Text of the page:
Nationals acquire Bruney from Yankees
To bolster 'pen, Washington deals player to be named
INDIANAPOLIS -- Nationals general manager Mike Rizzo believes he improved his club's bullpen by acquiring right-hander Brian Bruney from the Yankees on Monday for a player to be named. The player is expected to be the Nats' first-round pick in Thursday's Rule 5 Draft.
In Bruney, Washington picks up a power arm who could pitch in the late innings. The two clubs have been talking about Bruney for several weeks, and the talks gained momentum as they got closer to the Winter Meetings. In fact, the teams agreed to a deal on Sunday.
"I'm happy with the trade," Nationals manager Jim Riggleman said. "I've seen him pitch a couple of times. He is a power arm who could [be at the end of our bullpen]. We feel we need a little help out there. He has the experience and has a good arm."
Bruney, who was drafted by Rizzo in the 2000 First-Year Player Draft when both were with the D-backs, was 5-0 with a 3.92 ERA in 44 appearances as New York's setup man in '09. The hard-throwing right-hander was left off the Yankees' playoff roster in the first two rounds before being activated for the World Series against the Phillies.
"We feel he makes us a better club," Rizzo said. "He strengthens one of our weak points in the bullpen."
Bruney also spent two stints on the disabled list. From April 25-May 18, Bruney landed on the DL because of a flexor muscle strain in his right elbow. He had the same problem in late May and had to be put on the DL for almost a month.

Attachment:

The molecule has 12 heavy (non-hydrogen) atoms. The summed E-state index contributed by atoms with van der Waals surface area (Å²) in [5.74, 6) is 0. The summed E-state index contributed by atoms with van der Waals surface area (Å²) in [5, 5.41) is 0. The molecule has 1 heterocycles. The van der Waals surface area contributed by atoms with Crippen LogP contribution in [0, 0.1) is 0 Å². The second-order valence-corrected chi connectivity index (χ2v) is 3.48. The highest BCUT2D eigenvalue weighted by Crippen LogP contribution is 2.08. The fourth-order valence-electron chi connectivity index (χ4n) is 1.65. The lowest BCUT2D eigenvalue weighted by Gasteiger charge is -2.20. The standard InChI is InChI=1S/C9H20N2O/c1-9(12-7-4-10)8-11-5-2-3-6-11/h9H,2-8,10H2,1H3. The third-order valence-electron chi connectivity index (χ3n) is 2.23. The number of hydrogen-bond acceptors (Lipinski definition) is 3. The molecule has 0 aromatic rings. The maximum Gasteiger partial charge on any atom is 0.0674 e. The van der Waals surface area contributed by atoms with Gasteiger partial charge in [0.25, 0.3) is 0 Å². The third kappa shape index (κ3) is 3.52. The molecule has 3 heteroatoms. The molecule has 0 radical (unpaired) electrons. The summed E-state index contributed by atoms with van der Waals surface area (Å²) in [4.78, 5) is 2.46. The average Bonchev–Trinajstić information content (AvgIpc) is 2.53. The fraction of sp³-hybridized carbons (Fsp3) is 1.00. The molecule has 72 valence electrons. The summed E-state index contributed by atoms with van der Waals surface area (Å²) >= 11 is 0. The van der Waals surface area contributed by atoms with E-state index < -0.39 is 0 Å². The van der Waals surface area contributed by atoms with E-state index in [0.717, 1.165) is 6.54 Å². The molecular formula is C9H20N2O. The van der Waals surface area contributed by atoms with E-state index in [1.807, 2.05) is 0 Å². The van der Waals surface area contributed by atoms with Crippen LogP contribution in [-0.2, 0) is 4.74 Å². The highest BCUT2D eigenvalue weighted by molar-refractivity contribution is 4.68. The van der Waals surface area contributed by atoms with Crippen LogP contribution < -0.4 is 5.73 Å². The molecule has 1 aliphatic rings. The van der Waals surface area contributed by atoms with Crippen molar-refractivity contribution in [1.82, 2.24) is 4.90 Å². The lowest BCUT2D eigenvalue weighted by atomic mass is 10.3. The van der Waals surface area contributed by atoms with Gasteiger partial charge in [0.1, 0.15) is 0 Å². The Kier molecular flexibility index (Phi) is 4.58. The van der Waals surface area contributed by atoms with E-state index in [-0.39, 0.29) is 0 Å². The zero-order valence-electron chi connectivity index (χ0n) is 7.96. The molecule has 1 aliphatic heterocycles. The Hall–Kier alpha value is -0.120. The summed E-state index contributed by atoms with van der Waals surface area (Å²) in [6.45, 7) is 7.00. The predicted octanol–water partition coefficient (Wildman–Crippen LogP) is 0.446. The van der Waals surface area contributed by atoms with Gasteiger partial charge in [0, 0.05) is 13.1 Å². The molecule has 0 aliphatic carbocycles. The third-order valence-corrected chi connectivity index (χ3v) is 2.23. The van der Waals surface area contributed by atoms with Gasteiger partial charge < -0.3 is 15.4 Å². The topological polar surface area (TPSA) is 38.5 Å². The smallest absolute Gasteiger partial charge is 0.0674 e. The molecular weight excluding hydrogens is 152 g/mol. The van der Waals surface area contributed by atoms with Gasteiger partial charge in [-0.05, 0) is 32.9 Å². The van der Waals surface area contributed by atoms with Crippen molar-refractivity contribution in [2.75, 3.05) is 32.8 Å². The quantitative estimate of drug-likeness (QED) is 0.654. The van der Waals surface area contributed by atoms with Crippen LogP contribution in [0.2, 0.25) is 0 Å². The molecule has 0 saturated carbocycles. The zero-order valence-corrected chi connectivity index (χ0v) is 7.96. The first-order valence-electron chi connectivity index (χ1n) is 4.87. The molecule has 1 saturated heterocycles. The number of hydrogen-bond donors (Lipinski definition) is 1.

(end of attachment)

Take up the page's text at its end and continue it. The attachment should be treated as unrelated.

Asked if he was concerned about Bruney's health, Riggleman said, "I don't know if concerned is the right word. In today's world, it's hard to find somebody who hasn't had something. They all had some tenderness or DL time. Sometimes it's almost precautionary, but still, it goes in the book as DL. If you only made a move on someone who has never been on the DL, it would be hard to find people."
Said Rizzo: "We did our due diligence on Bruney. We got a complete go-ahead from our medical people. In the last couple of months, he hasn't had anything serious. He finished the season very strong."
Bruney most likely will serve as a setup man for the Nationals. There is a possibility he could share the closer's role with Mike MacDougal, who saved 17 games for Washington this past season.
Bruney has experience in that ninth-inning role, saving 12 games and striking out 51 batters in 46 innings for Arizona in 2005. However, he had a 7.43 ERA.
"As we sit here right now, it's undetermined who could be our closer, so I think that is a healthy situation to have some competition out there," Riggleman said. "Maybe the hot hand takes it. Who knows? By the time we leave these meetings in Indianapolis, maybe something happens where we identify one person who is going to be a closer. This gives us another option to look at through Spring Training. We'll see how it evolves. This is a pretty nice piece to the puzzle."
To make room for Bruney, the Nationals released reliever Saul Rivera, who had his worst year with Washington this past season. The right-hander pitched in 30 games and had a 6.10 ERA. There was a time when Rivera was a workhorse for the Nationals, averaging 80 appearances per season in 2007-08.
Riggleman hasn't ruled out Rivera coming back.
"This doesn't close the door on Rivera," Riggleman said. "He going to be looking to sign with somebody, and it could be with us."
Rizzo said he is trying to acquire more relief pitching.
"We are always trying to get better," Rizzo said. "We certainly don't think we're where we need to be right now. The bullpen was a point of emphasis. We are still looking."
Bill Ladson is a reporter for MLB.com. This story was not subject to the approval of Major League Baseball or its clubs.